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U.S. DEPARTMENT OF THE INTERIOR
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Wild Horses and Burros
Price Field Office Herd Management Areas
 
In 1971, Congress passed legislation to protect, manage and control wild horses and burros on the public lands. The Wild Free- Roaming Horse and Burro Act declared these animals to be “living symbols of the historic and pioneer sprit of the West.”
 
Congress further declared that “wild free-roaming horses and burros shall be protected from capture, branding, harassment, and death…” and that they are “…an integral part of the natural system of the public lands.” Furthermore, Bureau regulation requires that wild horses and burros be considered comparably with other resource values within the area.
 
The Bureau of Land Management maintains and manages wild horses or burros in “herd management areas” (HMAs)
 
In the 10 states where BLM manages wild horses and burros there are 270 herd areas. In Utah, about 3,600 horses are found among 23 different herds scattered across the state. Two herds of burros containing about 100 animals are found on public lands in southeastern Utah.  The Price Field Office manages 4 herds of wild horses containing approximately 225 horses and 1 burro herd containing approximately 70 burros.
 
Management Objectives
 
Management objectives for the herd areas are:
  1. Manage wild horses and burros at appropriate management levels (AML) to ensure a thriving natural ecological balance between wild horse populations, wildlife, livestock, vegetation resources, and other resource values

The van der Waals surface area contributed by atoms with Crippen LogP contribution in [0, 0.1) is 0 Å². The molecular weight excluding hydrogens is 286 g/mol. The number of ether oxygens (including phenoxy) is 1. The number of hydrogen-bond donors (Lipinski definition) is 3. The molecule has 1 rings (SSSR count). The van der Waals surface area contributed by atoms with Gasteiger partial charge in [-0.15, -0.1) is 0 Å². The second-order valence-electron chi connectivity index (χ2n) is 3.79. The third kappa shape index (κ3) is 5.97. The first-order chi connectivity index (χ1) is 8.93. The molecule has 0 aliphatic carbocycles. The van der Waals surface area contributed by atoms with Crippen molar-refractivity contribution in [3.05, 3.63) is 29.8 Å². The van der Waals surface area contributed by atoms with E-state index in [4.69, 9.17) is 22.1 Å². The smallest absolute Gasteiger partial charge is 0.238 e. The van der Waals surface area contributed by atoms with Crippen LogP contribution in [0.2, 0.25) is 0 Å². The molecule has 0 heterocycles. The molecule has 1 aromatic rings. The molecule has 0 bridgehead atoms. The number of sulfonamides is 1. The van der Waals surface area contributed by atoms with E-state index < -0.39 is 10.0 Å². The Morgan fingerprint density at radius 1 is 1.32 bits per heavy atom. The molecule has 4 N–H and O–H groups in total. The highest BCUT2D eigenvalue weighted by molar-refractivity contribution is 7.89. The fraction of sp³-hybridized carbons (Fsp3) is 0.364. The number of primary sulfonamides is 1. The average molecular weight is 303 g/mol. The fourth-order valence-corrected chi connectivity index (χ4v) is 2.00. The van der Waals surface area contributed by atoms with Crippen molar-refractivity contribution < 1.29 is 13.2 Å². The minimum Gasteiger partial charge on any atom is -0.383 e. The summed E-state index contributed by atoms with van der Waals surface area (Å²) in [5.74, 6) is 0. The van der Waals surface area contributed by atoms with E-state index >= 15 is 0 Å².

2. Manage wild horses and burros to achieve and maintain viable, vigorous, and stable populations
  3. Manage for genetic diversity of wild horses and burros within the various herd management areas (HMA)
  4. Maintain, enhance, and perpetuate respective viable herds’ distinguishing characteristics (by HMA) that were typical at the time of the passage of the Wild Free-Roaming Horse and Burro Act or that are identified in a population management plan.
  5. Develop a recreation and viewing area for the public to observe wild horses in a natural setting.
WE NEED YOUR HELP
We invite you to view wild horses and burros, however, it is unlawful to chase and/or catch them. Foals, pregnant mares and older horses are easily hurt when pursued, so please allow them to live a free and unharassed life.
 
Help our wild horses by reporting illegal activity. Contact your local BLM office or call BLM law Enforcement at 1-800-722-3998

Wild Horses

 


Wild Horses